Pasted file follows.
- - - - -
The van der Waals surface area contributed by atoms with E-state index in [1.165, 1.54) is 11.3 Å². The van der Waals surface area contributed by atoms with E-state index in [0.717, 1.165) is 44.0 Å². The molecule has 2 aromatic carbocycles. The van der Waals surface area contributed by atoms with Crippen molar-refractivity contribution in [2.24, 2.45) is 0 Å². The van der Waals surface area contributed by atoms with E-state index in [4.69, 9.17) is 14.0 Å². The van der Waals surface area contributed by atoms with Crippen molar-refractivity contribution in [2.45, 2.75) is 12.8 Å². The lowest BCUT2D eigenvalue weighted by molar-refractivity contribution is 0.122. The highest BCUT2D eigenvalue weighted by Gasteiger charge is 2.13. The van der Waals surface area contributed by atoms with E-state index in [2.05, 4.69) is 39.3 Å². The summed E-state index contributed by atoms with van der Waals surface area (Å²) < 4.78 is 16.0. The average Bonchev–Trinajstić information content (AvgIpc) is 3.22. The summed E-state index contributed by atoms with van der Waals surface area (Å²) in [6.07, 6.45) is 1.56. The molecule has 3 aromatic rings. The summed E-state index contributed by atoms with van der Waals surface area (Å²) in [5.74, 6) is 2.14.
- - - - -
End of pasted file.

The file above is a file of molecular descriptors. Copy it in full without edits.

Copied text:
The van der Waals surface area contributed by atoms with E-state index in [1.165, 1.54) is 11.3 Å². The van der Waals surface area contributed by atoms with E-state index in [0.717, 1.165) is 44.0 Å². The molecule has 2 aromatic carbocycles. The van der Waals surface area contributed by atoms with Crippen molar-refractivity contribution in [2.24, 2.45) is 0 Å². The van der Waals surface area contributed by atoms with E-state index in [4.69, 9.17) is 14.0 Å². The van der Waals surface area contributed by atoms with Crippen molar-refractivity contribution in [2.45, 2.75) is 12.8 Å². The lowest BCUT2D eigenvalue weighted by molar-refractivity contribution is 0.122. The highest BCUT2D eigenvalue weighted by Gasteiger charge is 2.13. The van der Waals surface area contributed by atoms with E-state index in [2.05, 4.69) is 39.3 Å². The summed E-state index contributed by atoms with van der Waals surface area (Å²) < 4.78 is 16.0. The average Bonchev–Trinajstić information content (AvgIpc) is 3.22. The summed E-state index contributed by atoms with van der Waals surface area (Å²) in [6.07, 6.45) is 1.56. The molecule has 3 aromatic rings. The summed E-state index contributed by atoms with van der Waals surface area (Å²) in [5.74, 6) is 2.14.